Um… thanks, BUT…That was not a real apology.  Learn how to apologize. Google is a good resource.  I’m done now.

Other helpful links…

Derailing for Dummies is a helpful resource that breaks down the various derailing strategies I’ve pointed out in the last few posts, alongside quite a few more.  Please read this. You need to learn this shit.  It will make you a less shitty human being.  It will also help you learn to recognize when other people are being shitty, so that ideally you could try and help your friends be less shitty too.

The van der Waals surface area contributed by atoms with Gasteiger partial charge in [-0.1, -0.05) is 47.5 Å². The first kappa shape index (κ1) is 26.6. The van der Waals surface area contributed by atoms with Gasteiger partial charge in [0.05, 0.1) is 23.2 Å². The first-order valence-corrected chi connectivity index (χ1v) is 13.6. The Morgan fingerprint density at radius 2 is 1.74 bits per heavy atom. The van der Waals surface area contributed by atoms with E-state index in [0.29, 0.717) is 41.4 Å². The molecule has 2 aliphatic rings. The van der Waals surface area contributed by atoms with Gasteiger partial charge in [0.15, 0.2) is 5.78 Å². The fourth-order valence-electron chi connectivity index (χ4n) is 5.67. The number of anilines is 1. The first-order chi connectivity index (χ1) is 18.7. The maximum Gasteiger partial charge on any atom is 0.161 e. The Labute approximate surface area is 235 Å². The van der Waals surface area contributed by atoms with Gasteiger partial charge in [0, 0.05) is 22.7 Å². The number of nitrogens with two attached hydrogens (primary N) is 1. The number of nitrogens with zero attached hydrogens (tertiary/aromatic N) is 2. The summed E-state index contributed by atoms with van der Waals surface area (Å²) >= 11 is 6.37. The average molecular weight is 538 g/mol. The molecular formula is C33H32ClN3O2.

This entry was posted in chronic illness microaggressions and tagged , , , . Bookmark the permalink.

Leave a Reply

Fill in your details below or click an icon to log in: Logo

You are commenting using your account. Log Out /  Change )

Google photo

You are commenting using your Google account. Log Out /  Change )

Twitter picture

You are commenting using your Twitter account. Log Out /  Change )

Facebook photo

You are commenting using your Facebook account. Log Out /  Change )

Connecting to %s